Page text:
Barbell Squats - the king of leg exercises - make sure you use correct technique to prevent injury. Have someone to spot you from behind if you go heavy. Front squats put even more tension on your quads, and most people shy away from this exercise as it's uncomfortable to rest the barbell at the front of your shoulders (ie with the bar in front of your neck rather than behind the neck in the traditional barbell squat), so use lighter weights if necessary.
Split Squat - hold a pair of dumbbells, arms extended downwards. This is effectively a one-legged squat, with the other leg moving back and balancing you with the toes of the back leg. Don't bend the front knee more than 90 degrees, and don't let your front knee move forward of your front toes. Then return to the start position, and squat with the other leg. Keep your upper body straight at all times, shoulders back, looking straight ahead.
Leg press machine - vary the width of your feet, wider feet targets the outer quads (vastus lateralis) and close feet target the inner quads (vastus medialis), while feet normal width apart targets the whole of the quads. It's a safer alternative to barbell squats, and you can do this exercise on your own without a spotter. Make sure your bum is firmly up against the back of the seat, and your back is in full contact with the back-rest. And perform the movement slowly and smoothly, to protect your knee joints. If you're new to this machine, use light weights to start, and make sure you're familiar with the seat adjustment, and the release/lock lever for when you start and finish each set.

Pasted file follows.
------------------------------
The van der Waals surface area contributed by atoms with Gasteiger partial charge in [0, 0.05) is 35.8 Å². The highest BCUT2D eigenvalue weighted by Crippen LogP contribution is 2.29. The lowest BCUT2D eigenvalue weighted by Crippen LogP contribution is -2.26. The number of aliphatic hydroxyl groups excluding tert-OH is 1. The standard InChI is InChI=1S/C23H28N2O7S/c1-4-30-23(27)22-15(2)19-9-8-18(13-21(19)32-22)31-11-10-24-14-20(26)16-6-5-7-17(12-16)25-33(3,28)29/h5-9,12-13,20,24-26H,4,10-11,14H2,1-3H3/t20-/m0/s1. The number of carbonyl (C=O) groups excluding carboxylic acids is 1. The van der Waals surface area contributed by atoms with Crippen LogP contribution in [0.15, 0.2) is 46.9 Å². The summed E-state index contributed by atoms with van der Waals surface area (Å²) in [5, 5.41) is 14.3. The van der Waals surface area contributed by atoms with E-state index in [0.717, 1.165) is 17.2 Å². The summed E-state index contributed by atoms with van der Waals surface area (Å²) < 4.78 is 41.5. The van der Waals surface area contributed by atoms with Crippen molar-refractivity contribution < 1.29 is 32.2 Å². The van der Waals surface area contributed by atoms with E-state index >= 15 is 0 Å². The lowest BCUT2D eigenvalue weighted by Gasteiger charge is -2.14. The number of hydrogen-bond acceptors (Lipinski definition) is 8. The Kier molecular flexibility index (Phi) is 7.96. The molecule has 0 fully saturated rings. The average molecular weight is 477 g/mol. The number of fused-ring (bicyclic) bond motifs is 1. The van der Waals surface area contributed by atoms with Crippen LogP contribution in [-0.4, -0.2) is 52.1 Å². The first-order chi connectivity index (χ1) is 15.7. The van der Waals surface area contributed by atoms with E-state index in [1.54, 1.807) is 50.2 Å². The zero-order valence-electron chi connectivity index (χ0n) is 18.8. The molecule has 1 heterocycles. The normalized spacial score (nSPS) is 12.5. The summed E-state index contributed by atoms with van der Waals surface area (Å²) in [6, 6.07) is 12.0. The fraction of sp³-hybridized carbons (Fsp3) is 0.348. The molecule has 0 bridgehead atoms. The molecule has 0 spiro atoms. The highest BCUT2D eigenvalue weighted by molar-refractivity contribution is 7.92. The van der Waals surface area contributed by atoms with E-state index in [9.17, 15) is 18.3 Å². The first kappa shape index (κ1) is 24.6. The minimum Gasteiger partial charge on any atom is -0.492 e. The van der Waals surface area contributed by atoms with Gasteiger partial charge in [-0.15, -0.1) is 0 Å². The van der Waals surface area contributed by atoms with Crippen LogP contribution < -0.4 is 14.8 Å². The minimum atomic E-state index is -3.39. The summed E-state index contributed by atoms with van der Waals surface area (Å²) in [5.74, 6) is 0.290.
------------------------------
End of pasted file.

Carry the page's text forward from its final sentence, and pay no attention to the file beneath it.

Seated Leg Extension machine - be sure to execute the movement slowly and smoothly, to engage the muscles for longer, and also to protect the knee joint.
Lunges with barbell or dumbbells - lunges are an awesome exercise, not only for the quads but for the hamstrings and glutes too. Keep looking forward (and slightly up) as you lunge, keep your chest puffed out, don't round your back, and take a confident long stride so that your knee doesn't end up ahead of your front foot when you're at the deepest phase of the lunge. If you've not lunged before, I suggest you perfect your technique without any weights, and build up to 3 sets of 20 reps without weights for at least 4 workouts before you start lunging with weights.